Social reformers and philanthropists invested much time and money in the planning and construction of such apartment buildings because they believed that intermixing of different neighbors in an apartment building caused a breakdown of social rules and standards and was to blame for the outbreak of infectious diseases. These philanthropists considered the open structure of families and flats as a threat to the state. “We have learned by experience,” stated the Third Annual Report of the Boston Co-operative Building Company, “that such tenements as this which has common corridors, common water rooms, and, above all, common privies, are a disgrace to modern civilization, and public nuisances, inasmuch as they encroach upon the family relations, tend to make them impure, and thereby sap the very foundations of the State.”[11] For urban middle-class observers in London, the intermixing of family members with neighbors and friends led inevitably to the corruption of the city youth. Living in overcrowded tenements, young women and men were early in their life exposed to sexual promiscuity and subsequently succumbed to crime and poverty.[12] For contemporary housing reformers and philanthropists, there were basically only two ways to intervene: (1) social supervision and control or (2) separation of the families in independent apartment units. The decision to build apartment buildings with isolated units resulted from the recognition that social control of working-class families in houses with communal facilities proved to be ineffective.[13] Therefore, philanthropists, guided by the concept of the nuclear family, began in the second half of the nineteenth century to produce apartment buildings with clearly defined private and public spaces. The apartment was to be closed with a locked entrance door. Only those individuals who possessed a key handed out by the housing authorities were allowed to enter the apartment. The hallway prevented the outside visitor, who would knock on the entrance door from looking directly into any of the rooms. Entrance and hallway, thus, provided a much higher degree of often “unwanted” privacy.[14]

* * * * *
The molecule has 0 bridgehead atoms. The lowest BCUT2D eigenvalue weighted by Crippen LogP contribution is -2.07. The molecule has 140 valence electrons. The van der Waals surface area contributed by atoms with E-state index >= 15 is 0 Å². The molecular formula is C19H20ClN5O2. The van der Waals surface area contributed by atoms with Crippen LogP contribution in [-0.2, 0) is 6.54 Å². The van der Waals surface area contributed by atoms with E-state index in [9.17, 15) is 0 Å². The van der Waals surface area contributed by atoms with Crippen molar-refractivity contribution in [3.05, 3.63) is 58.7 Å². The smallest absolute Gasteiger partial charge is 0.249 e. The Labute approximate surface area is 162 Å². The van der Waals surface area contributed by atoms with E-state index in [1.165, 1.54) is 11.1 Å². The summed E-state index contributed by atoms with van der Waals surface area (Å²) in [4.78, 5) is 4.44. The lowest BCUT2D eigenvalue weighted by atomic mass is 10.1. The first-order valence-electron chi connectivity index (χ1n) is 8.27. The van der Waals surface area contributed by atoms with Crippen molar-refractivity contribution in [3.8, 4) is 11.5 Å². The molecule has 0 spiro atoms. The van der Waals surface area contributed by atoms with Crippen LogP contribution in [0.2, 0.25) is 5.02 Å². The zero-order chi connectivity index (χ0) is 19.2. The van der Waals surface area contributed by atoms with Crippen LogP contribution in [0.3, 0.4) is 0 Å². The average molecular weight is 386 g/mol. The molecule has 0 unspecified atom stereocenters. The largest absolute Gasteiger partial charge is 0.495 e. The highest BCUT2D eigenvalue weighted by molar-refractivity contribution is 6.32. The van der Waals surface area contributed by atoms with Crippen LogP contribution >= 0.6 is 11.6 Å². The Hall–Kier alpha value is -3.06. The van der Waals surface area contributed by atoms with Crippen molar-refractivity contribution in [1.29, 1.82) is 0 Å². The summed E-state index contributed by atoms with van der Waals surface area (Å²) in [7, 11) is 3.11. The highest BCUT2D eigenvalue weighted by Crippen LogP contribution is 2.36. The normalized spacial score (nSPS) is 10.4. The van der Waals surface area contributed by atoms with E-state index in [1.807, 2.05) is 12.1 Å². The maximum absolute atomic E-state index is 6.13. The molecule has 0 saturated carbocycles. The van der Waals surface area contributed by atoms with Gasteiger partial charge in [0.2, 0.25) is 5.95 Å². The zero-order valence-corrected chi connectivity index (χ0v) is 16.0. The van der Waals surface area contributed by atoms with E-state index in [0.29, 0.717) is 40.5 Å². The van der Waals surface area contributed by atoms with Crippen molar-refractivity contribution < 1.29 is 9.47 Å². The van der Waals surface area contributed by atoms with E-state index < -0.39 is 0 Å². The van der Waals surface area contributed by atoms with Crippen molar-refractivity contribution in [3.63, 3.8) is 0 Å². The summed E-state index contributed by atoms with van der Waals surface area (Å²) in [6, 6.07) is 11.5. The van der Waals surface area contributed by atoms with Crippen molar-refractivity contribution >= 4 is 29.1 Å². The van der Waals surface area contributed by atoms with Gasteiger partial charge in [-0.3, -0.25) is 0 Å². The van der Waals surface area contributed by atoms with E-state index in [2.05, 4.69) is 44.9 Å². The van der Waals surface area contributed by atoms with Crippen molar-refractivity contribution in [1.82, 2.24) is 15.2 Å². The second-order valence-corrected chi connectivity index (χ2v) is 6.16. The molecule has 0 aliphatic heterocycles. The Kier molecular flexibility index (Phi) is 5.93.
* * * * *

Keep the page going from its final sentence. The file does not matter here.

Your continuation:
The attempts at housing reform as well as the discussion about the appropriate family size and structure were not limited to the national level but had clearly a transnational and even transatlantic dimension. The transatlantic discourse on apartment and family structure is reflected in the annual reports of various social housing companies in German and American cities during the nineteenth century as well as in scholarly works as for instance Elgin R. L. influential treatment The Housing of the Working People (1895), which presented his American audience with an exhaustive study of social housing in European and American cities.[15] Gould’s study, which was based mostly on his own observations of social housing enterprises in Europe, was soon regarded as the American standard work on the subject of housing reform.[16] Inspired by the desire that this investigation would “stimulate undertakings in the direction of improving the dwellings of the people,”[17] Gould dedicated two chapters (roughly two thirds of the book) to an in-depth analysis of housing companies in the United States, Great Britain, France, Germany, Holland, Sweden, Belgium and Denmark. Chapter nine of this investigation was dedicated to model block buildings in Great Britain (60 pages), the United States (37 pages), Germany (30 pages), France (9 pages), Sweden (3 pages) and the Netherlands (2 pages).